BATELEUR (Terathopius ecaudatus) – Great looks at flying birds at Serengeti and Tarangire.
BLACK-BREASTED SNAKE-EAGLE (Circaetus pectoralis) – Single adults at Ngorongoro and Serengeti.
BROWN SNAKE-EAGLE (Circaetus cinereus) – One at Tarangire.
CROWNED EAGLE (Stephanoaetus coronatus) – Fabulous scope views of a close perched bird at Kakamega.
MARTIAL EAGLE (Polemaetus bellicosus) – A flying adult at Serengeti, and then a close perched sub-adult at Tarangire.
LONG-CRESTED EAGLE (Lophaetus occipitalis) – One near Ndutu, and 1 near Mt. Kenya.
AYRES'S HAWK-EAGLE (Hieraaetus ayresii) – One circling over the forest near Gibb's Farm.
TAWNY EAGLE (Aquila rapax) – Widespread in open country; in all we saw about 40.
STEPPE EAGLE (Aquila nipalensis) – Nice looks at 2 in the Serengeti (where several other 'possibles' were seen more distantly).
DARK CHANTING-GOSHAWK (Melierax metabates) – Two singles at Serengeti.
GABAR GOSHAWK (Micronisus gabar) – One for some of the group at Nakuru.
EURASIAN MARSH-HARRIER (Circus aeruginosus) – Singles at Nairobi and Nakuru, and at least 3 at Serengeti.
PALLID HARRIER (Circus macrourus) – One at Ngorongoro, and 6 in the Serengeti.
MONTAGU'S HARRIER (Circus pygargus) – At least 20 over the Serengeti plains, and a few others in open country elsewhere.
AFRICAN GOSHAWK (Accipiter tachiro) – One at Kakamega.
BLACK KITE (Milvus migrans) – Common and widespread; in all we saw about 100.
AFRICAN FISH-EAGLE (Haliaeetus vocifer) – One at Nairobi NP, 2 at Nakuru, and 2 at Baringo (including 1 on a nest).
COMMON BUZZARD (STEPPE) (Buteo buteo vulpinus) – Eight over Gibb's Farm, and 1 near Eldoret.
AUGUR BUZZARD (Buteo augur) – Widespread in small numbers.

Secretarybird was one of the first birds we saw on the tour. We found them at Nairobi National Park, as well as in the Serengeti, Ngorongoro and elsewhere. Photo by participant Craig Caldwell.

Otididae (Bustards)
KORI BUSTARD (Ardeotis kori) – Great close looks this tour included some huge displaying males; in all we saw about 40.
WHITE-BELLIED BUSTARD (Eupodotis senegalensis) – Two near Ndutu.
BLACK-BELLIED BUSTARD (Lissotis melanogaster) – Eight at Ngorongoro, and 2 in the Serengeti.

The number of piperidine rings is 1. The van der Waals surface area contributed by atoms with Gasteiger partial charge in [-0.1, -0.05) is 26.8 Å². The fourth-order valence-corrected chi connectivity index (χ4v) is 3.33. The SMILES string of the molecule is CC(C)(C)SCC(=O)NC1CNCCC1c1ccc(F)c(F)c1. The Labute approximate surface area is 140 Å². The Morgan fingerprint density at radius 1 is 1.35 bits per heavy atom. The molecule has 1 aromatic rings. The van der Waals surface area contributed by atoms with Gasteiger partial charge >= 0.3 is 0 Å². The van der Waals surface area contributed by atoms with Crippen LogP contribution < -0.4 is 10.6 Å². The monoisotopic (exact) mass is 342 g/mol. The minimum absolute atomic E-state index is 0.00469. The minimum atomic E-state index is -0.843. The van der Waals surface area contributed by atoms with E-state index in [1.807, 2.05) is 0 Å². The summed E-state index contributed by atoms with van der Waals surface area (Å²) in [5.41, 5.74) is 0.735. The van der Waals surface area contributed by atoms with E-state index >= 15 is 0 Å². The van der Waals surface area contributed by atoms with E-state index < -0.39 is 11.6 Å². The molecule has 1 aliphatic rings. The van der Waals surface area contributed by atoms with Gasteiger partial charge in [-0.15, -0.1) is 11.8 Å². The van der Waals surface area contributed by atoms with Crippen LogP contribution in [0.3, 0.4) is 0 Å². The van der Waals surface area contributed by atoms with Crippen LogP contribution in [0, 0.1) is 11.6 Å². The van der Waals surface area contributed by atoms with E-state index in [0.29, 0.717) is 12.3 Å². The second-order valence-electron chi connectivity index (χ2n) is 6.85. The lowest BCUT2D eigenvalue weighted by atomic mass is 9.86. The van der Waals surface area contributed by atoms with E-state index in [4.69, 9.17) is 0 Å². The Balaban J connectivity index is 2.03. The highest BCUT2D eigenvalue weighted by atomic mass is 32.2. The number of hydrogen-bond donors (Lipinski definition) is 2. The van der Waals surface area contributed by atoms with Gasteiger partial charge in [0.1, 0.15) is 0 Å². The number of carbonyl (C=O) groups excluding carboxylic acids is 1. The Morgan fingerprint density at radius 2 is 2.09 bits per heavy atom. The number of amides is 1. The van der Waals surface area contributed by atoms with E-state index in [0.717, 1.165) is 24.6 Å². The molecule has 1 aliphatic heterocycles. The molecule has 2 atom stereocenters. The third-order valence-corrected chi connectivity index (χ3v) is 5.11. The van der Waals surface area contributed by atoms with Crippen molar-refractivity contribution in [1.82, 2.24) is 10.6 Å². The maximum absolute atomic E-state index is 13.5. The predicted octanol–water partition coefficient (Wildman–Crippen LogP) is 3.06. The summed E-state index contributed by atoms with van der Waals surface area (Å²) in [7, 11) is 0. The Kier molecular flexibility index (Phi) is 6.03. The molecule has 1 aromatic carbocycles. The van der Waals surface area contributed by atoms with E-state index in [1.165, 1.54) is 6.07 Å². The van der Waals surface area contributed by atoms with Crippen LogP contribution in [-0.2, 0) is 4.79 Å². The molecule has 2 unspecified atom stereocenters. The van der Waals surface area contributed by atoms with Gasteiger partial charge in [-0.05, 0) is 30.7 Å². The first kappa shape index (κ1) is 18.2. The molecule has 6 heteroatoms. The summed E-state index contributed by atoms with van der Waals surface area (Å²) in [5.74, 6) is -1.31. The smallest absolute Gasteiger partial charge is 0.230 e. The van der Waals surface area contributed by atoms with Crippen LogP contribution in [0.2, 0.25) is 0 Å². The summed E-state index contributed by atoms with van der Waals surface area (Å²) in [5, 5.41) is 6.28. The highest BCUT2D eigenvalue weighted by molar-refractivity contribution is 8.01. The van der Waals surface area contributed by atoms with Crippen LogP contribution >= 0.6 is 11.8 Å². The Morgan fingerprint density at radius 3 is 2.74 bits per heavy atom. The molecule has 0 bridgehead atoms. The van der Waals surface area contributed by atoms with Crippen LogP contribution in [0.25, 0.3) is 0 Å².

Rallidae (Rails, Gallinules, and Coots)
BLACK CRAKE (Zapornia flavirostra) – Always great to see these attractive and often rather tame rails; we saw a total of 18 at Nairobi, Ngorongoro, and in the Serengeti.
EURASIAN MOORHEN (Gallinula chloropus) – Small numbers at a variety of scattered wetlands.
RED-KNOBBED COOT (Fulica cristata) – One at a small pool in Ngorongoro Crater, and some very distant birds at Nakuru.
Sarothruridae (Flufftails)
WHITE-SPOTTED FLUFFTAIL (Sarothrura pulchra) – Two close birds were calling at Kakamega, but only one of our group saw 1 run across the trail.
BUFF-SPOTTED FLUFFTAIL (Sarothrura elegans) – Heard at Kakamega Forest. [*]
Gruidae (Cranes)
GRAY CROWNED-CRANE (Balearica regulorum) – Common and widespread with great looks many times; in total we saw about 80.
Burhinidae (Thick-knees)
SPOTTED THICK-KNEE (Burhinus capensis) – One at Ndutu, and 2 at Tarangire.
Recurvirostridae (Stilts and Avocets)
BLACK-WINGED STILT (Himantopus himantopus) – Small numbers were widespread on a variety of wetlands.
PIED AVOCET (Recurvirostra avosetta) – About 60 at Nakuru.
Charadriidae (Plovers and Lapwings)
LONG-TOED LAPWING (Vanellus crassirostris) – Four at Nairobi NP, and 4 at Ngorongoro.
BLACKSMITH LAPWING (Vanellus armatus) – Common and widespread at wetlands throughout the tour.
SPUR-WINGED LAPWING (Vanellus spinosus) – Widespread in small numbers.
BLACK-WINGED LAPWING (Vanellus melanopterus) – Two at Ngorongoro, and 2 at Nakuru.
CROWNED LAPWING (Vanellus coronatus) – Common on dry grasslands with a total of about 100.
KITTLITZ'S PLOVER (Charadrius pecuarius) – Nice scope views of 1 at Nakuru.
COMMON RINGED PLOVER (Charadrius hiaticula) – Two at Nakuru.
LITTLE RINGED PLOVER (Charadrius dubius) – One at Nakuru.
THREE-BANDED PLOVER (Charadrius tricollaris) – Six at Nairobi NP.
Rostratulidae (Painted-Snipes)
GREATER PAINTED-SNIPE (Rostratula benghalensis) – A bit hidden, but still fabulous looks at 2 gorgeous females at Nakuru.
Jacanidae (Jacanas)
AFRICAN JACANA (Actophilornis africanus) – Singes at Nairobi and Baringo, and 4 at Tarangire.